Spanish police said Tuesday they had arrested Britain’s most wanted woman over a £1-billion VAT scam, after nine years on the run.
The fugitive, identified by Britain’s National Crime Agency (NCA) as 47-year-old Sarah Panitzke, was arrested by Guardia Civil police on Sunday walking her dogs in Santa Barbara village, between Barcelona and Valencia.
Panitzke has been wanted since 2013 for money laundering offences as part of 16-strong criminal gang that bought mobile phones abroad without VAT then resold them in the UK.
The gang made profits of “more than £1 billion” (1.2 billion euros/$1.3 billion), police and the NCA said in separate statements.
Originally from Fulford, near the northern English city of York, Panitzke disappeared in May 2013 before being convicted and sentenced in absentia to eight years behind bars.
She was the last of the gang to be caught, with other members collectively sentenced to 135 years in jail, the NCA said.
Investigators with Britain’s HMRC tax authorities said she was responsible for laundering all the group’s income through multiple companies in Spain, the tiny principality of Andorra and Dubai.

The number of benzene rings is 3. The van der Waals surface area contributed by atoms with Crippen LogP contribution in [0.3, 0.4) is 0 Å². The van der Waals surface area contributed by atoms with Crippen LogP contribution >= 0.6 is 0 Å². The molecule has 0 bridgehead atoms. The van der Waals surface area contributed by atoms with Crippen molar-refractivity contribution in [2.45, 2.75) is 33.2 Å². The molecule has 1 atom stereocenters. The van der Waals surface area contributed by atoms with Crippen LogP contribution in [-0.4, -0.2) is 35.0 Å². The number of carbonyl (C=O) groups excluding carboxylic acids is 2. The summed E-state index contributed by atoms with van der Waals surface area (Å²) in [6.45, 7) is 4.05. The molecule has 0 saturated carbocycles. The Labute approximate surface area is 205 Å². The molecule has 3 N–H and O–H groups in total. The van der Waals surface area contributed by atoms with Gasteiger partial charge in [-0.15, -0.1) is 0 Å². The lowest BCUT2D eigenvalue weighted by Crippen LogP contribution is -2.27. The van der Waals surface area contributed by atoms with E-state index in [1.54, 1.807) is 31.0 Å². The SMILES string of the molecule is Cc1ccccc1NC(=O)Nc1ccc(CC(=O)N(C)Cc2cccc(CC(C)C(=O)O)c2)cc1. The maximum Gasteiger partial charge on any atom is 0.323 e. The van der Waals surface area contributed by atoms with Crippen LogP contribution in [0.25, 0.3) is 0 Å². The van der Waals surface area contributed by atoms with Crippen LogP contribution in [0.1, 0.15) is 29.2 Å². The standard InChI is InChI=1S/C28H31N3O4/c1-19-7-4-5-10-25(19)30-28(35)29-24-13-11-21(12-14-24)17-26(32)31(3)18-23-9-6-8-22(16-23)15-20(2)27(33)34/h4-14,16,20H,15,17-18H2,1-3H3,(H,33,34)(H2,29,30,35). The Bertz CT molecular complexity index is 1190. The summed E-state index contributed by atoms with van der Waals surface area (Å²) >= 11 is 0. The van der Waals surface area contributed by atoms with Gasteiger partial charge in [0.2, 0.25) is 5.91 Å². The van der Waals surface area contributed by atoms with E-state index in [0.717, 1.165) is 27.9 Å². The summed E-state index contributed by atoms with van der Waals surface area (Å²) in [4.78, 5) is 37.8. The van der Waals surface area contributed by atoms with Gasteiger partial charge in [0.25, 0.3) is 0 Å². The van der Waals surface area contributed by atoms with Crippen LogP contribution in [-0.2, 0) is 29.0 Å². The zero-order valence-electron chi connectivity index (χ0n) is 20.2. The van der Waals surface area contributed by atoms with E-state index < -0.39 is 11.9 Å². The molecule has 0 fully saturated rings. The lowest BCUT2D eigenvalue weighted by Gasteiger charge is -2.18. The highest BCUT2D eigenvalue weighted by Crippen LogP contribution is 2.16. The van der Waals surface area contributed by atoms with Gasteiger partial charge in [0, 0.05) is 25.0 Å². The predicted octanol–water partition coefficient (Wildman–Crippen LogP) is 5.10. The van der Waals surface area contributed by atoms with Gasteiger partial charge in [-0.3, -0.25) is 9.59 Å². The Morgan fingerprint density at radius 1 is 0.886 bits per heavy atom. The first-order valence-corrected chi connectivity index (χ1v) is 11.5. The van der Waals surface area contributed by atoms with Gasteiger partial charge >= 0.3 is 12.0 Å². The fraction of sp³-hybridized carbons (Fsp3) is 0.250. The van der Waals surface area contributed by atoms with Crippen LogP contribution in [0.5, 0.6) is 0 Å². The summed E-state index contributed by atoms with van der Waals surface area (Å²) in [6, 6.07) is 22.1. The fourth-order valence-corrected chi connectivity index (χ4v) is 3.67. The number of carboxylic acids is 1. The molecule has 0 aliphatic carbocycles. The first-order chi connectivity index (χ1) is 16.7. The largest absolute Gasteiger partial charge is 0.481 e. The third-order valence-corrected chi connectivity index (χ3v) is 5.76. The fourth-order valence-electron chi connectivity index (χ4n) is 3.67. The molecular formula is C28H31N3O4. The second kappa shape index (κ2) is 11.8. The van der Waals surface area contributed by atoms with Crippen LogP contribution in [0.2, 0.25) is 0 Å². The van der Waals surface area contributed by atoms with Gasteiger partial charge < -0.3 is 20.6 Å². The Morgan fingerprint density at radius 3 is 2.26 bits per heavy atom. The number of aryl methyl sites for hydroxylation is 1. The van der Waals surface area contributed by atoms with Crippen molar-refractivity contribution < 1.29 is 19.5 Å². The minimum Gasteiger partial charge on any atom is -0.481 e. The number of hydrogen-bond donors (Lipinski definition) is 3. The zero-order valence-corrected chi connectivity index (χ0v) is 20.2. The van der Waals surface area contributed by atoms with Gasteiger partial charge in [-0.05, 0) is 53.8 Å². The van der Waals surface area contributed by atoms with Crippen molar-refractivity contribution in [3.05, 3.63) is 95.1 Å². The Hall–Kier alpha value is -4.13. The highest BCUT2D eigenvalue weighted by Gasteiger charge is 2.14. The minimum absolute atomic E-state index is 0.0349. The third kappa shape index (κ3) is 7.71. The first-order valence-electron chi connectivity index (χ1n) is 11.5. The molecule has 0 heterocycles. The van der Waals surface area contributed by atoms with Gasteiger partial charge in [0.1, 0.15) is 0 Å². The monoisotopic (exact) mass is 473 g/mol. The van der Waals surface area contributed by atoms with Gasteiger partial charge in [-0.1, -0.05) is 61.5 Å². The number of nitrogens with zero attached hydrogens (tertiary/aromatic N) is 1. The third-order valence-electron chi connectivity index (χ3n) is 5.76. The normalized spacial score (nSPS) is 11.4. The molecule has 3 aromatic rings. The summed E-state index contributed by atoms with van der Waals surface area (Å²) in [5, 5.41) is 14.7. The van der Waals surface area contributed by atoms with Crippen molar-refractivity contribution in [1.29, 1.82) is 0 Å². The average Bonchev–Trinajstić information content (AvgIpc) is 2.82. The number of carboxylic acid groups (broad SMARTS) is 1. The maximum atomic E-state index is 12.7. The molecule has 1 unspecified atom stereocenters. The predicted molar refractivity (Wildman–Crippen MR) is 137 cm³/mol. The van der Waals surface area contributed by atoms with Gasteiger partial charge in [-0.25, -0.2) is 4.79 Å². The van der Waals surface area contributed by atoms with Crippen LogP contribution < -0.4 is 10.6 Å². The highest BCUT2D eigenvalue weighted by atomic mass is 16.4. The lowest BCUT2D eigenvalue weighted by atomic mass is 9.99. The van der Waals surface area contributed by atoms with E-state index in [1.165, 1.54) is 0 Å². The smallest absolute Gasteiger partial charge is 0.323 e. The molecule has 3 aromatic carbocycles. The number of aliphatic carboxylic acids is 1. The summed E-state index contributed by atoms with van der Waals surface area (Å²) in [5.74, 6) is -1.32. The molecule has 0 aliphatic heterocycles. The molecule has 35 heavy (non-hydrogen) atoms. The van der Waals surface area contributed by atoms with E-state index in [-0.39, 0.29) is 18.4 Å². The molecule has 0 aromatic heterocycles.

The gang managed to shift more mobile phones in the UK than the collective number sold by all legal outlets, the Guardia Civil said, citing British investigators.
In 2015, police discovered she was living in Olivella, just south of Barcelona, with her husband bringing supplies at weekends.
But she realised the police were onto her and “totally changed her appearance and fled”, later cutting all physical ties with her family to avoid detection.
It was seven years before they found her again after being tipped off she might be in Santa Barbara in February. After a lengthy surveillance operation, police spotted a woman “who clearly had the same physical characteristics”.
This time, they deployed multiple agents in civilian clothing to ensure she wouldn’t escape again.
“Sarah Panitzke was one of Britain’s most wanted tax fugitives. She played a pivotal role in a multi-million pound VAT fraud and moved millions through offshore bank accounts,” said Simon York, head of HMRC’s fraud investigation service in a statement.
“Panitzke thought she had put herself outside of the reach of HMRC, but… no tax criminal is beyond our reach.”